Family separations do still occur – such as when adult migrants traveling with children are apprehended at the border and deemed to be involved in criminal or gang activity – though more rarely than under the zero tolerance policy. From June 21 through November, 81 children were separated from 76 adult family members at the border, according to the Department of Homeland Security.

More U.S. border apprehensions of non-Mexicans than Mexicans in 2017The vast majority of immigrant families and unaccompanied minors apprehended on the U.S.-Mexico border come from Mexico or the Northern Triangle region (El Salvador, Guatemala and Honduras). (In December 2018, 95% of apprehended family members were from the Northern Triangle.) And in recent years, there have been more overall apprehensions of non-Mexicans than Mexicans at U.S. borders, reflecting a decline in the number of unauthorized Mexican immigrants coming to the U.S. over the past decade.

Many families are leaving countries with high levels of violent crime, a fact highlighted in 2017 by U.S. Vice President Mike Pence, who said “vicious gangs and vast criminal organizations” drive illegal immigration to the U.S. In 2016, El Salvador had the world’s highest murder rate (82.8 homicides per 10,000 people), followed by Honduras (at a rate of 56.5). Guatemala was 10th (at 27.3), according to data from the United Nations Office on Drugs and Crime.

Poverty represents another motivating force for migration from Central America. Northern Triangle nations are among the poorest in Latin America, and although some have seen a reduction of extreme poverty in recent years, high shares of people still live on less than $2 a day (the international poverty line is $1.90). Within Latin America and the Caribbean, Honduras has the second-highest share (16%) of people below the international poverty line, after Haiti (24%), according to the latest data from the World Bank. Guatemala is fourth-highest at 9%. In El Salvador, 2% of people live below $2 a day.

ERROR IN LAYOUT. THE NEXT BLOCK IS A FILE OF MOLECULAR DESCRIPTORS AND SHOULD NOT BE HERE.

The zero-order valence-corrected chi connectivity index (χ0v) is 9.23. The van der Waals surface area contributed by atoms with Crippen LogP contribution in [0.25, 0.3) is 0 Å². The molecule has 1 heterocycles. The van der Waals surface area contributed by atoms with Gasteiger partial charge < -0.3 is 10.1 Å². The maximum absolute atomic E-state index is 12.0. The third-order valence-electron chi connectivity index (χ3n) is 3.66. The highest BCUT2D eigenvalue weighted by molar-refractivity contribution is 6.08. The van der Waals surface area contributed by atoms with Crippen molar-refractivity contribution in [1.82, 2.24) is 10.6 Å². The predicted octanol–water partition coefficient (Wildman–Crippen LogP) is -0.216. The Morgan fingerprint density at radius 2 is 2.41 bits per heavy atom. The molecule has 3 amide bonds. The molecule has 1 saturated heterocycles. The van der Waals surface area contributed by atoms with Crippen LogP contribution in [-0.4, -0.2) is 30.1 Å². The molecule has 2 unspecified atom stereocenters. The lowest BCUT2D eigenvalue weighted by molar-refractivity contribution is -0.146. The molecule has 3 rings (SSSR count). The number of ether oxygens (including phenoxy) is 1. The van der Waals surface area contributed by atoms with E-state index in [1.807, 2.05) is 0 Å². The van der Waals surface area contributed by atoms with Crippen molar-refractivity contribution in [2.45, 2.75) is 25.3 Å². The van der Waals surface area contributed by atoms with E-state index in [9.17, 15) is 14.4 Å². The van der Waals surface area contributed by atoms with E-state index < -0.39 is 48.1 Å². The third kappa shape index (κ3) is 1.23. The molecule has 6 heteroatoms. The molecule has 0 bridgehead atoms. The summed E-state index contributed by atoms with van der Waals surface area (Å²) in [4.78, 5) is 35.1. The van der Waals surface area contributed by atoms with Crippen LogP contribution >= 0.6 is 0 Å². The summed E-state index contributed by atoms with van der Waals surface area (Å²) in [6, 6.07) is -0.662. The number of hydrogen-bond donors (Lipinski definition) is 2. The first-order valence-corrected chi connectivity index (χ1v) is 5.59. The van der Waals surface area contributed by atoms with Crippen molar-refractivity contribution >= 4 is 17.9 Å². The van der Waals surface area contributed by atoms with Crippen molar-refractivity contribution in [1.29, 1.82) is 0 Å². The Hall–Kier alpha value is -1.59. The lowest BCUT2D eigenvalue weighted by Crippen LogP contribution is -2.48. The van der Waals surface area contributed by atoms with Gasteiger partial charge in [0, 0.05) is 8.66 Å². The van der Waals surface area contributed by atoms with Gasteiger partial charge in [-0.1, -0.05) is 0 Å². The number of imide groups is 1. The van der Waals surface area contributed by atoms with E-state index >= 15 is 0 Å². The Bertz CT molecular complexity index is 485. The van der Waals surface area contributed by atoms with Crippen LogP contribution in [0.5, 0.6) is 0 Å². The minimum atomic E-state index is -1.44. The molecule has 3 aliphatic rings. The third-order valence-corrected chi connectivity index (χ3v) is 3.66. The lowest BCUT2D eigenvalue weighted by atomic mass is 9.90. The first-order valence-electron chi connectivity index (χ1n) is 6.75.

Given the level of poverty in the region, some migrants seek out economic opportunity in the U.S. in hopes of sending money back to their home countries. Most remittance dollars flowing to Latin America come from the U.S., and for Northern Triangle countries in particular, remittances make up a relatively large share of each country’s gross domestic product. In Honduras, for example, remittances were 19% of the nation’s GDP in 2017, according to data from the World Bank. In comparison, remittances were about 3% of Mexico’s GDP last year.

For unaccompanied children, family reunification could also be a strong driver. Among children from the Northern Triangle who were apprehended by the U.S. between January 2014 and April 2015, 60% were released to a parent already living in the U.S. Fewer than 10% were released to a non-family sponsor, such as a family friend or a person the family had no previous relationship with, according to an analysis by the U.S. Government Accountability Office.

Note: This is an update of a post originally published July 6, 2018.

Kristen Bialik  is a former research assistant at Pew Research Center.